From the page you will be able to set different options related to MSIX packaging, like the minimum Windows 10 version you want to target or the generation of an App Installer file as part of the process. If you want to try it, just right click on this build definition and choose Build. At the end of the process, you will get in the project output folder a MSIX package. However, in this case you will be completely blocked from installing it, since we haven't signed it. And, as you know, unsigned MSIX packages can't be installed. But don't worry, we're going to do this as well on Azure DevOps.


Putting everything under source control

Now our project should look like this:




The MyEmployees folder contains the Windows Forms project, while the Projects one includes the Advanced Installer setup we have just created. This is the folder you need to make sure to include in your repository on GitHub, Azure Repos or whatever source control provider you prefer. We need to keep the Advanced Installer project together with the source code of the project.


Setup the pipeline

Now that we have everything we need, we can start working on the pipeline. However, first, we need to install the task by Advanced Installer on our Azure DevOps account. This is the one you need, called Advanced Installer Build. The company provides also a task called Advanced Installer Tool Installer, which takes care of installing Advanced Installer on the hosted agent. However, it isn't really needed because the Build task can do it as well.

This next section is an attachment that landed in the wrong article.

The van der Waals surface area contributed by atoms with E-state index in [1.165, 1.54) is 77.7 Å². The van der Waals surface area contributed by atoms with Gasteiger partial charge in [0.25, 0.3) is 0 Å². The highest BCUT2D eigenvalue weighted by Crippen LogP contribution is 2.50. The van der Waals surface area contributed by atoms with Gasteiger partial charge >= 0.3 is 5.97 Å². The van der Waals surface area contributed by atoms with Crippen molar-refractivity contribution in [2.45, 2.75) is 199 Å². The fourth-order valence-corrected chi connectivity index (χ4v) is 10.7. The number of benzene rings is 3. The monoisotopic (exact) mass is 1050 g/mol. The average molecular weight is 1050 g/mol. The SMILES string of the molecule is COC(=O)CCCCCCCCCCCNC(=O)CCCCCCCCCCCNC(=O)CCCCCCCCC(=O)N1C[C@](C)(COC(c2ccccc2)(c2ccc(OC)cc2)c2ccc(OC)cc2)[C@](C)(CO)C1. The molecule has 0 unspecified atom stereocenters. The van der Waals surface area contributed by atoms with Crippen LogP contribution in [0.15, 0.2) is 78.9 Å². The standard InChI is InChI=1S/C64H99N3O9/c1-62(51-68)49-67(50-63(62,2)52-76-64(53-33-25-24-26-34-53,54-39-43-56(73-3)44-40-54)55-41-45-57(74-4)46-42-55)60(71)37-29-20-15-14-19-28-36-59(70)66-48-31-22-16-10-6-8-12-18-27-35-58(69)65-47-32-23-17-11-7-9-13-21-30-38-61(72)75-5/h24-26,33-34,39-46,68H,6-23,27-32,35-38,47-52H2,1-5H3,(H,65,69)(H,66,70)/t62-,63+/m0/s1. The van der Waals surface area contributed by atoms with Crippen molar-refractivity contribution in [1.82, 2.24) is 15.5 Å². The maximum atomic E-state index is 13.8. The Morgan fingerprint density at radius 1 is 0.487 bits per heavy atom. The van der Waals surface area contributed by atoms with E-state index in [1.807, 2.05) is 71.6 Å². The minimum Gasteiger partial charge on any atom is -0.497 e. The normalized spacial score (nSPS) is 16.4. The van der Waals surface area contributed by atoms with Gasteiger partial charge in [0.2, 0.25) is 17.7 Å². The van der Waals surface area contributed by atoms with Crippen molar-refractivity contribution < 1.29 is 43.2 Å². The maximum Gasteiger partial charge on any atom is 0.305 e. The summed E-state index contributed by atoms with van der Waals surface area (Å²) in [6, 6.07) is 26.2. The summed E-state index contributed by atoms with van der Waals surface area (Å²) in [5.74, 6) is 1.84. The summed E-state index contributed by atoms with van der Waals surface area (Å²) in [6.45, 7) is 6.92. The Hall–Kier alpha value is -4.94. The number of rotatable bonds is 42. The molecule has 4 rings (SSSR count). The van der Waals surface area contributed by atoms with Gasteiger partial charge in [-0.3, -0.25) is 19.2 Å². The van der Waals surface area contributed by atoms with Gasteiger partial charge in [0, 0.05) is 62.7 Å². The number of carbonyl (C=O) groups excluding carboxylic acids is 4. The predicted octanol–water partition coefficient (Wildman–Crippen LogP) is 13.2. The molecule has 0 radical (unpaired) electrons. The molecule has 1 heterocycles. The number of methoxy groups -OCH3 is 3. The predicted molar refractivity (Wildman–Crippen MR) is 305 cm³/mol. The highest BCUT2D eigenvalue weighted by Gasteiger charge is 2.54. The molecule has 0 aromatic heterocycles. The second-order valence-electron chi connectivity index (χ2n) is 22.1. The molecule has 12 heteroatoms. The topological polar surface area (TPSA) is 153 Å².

Once you have installed it, you can move to the Pipelines section of your Azure DevOps project and create a new pipeline. As usual, first you will have to choose the repository where your code is hosted, followed by the starting template. In my case it's a Windows Forms application, so I chose the .NET Desktop one, which looks like this:


# .NET Desktop
# Build and run tests for .NET Desktop or Windows classic desktop solutions.
# Add steps that publish symbols, save build artifacts, and more:

- master

  vmImage: 'windows-latest'

  solution: '**/*.sln'
  buildPlatform: 'Any CPU'
  buildConfiguration: 'Release'

- task: NuGetToolInstaller@1

- task: NuGetCommand@2
    restoreSolution: '$(solution)'

- task: VSBuild@1
    solution: '$(solution)'
    platform: '$(buildPlatform)'
    configuration: '$(buildConfiguration)'

- task: VSTest@2
    platform: '$(buildPlatform)'
    configuration: '$(buildConfiguration)'

It's a good starting point, since it already takes care of restoring the NuGet packages and building the code. The next step is to add the Advanced Installer tasks, so that the code can be converted into an installer. We're going to add two tasks: one to generate a MSI and one to generate a MSIX.

Let's see the first one:


- task: AdvancedInstaller@2
    advinstLicense: '$(AILicense)'
    aipPath: 'Projects\MyEmployees.aip'
    aipBuild: 'DefaultBuild'
    aipPackageName: 'MyEmployees-$(Build.BuildNumber).msi'
    aipOutputFolder: '$(Build.ArtifactStagingDirectory)\MSI'

The configuration is quite simple:


  • aiPath is the path, starting from the root of the repository, which contains the Advanced Installer project.
  • aipBuild is the name of the build definition we want to run. In this case we're creating the MSI first, so we use the DefaultBuild definition.
  • The aipPackageName parameter is optional. However, in my case, I prefer to add a reference to the build number in the file name generated by the tool, so that it's easier for me to understand the version number. As such, I have added the variable $(Build.BuildNumber) as suffix to the file name.
  • aipOutputFolder specifies where you want to copy the generated packages. In this case I use a folder called MSI, which is created under the default folder where artifacts are picked up. This way, it will be easier for me to publish the generated MSI as build artifact.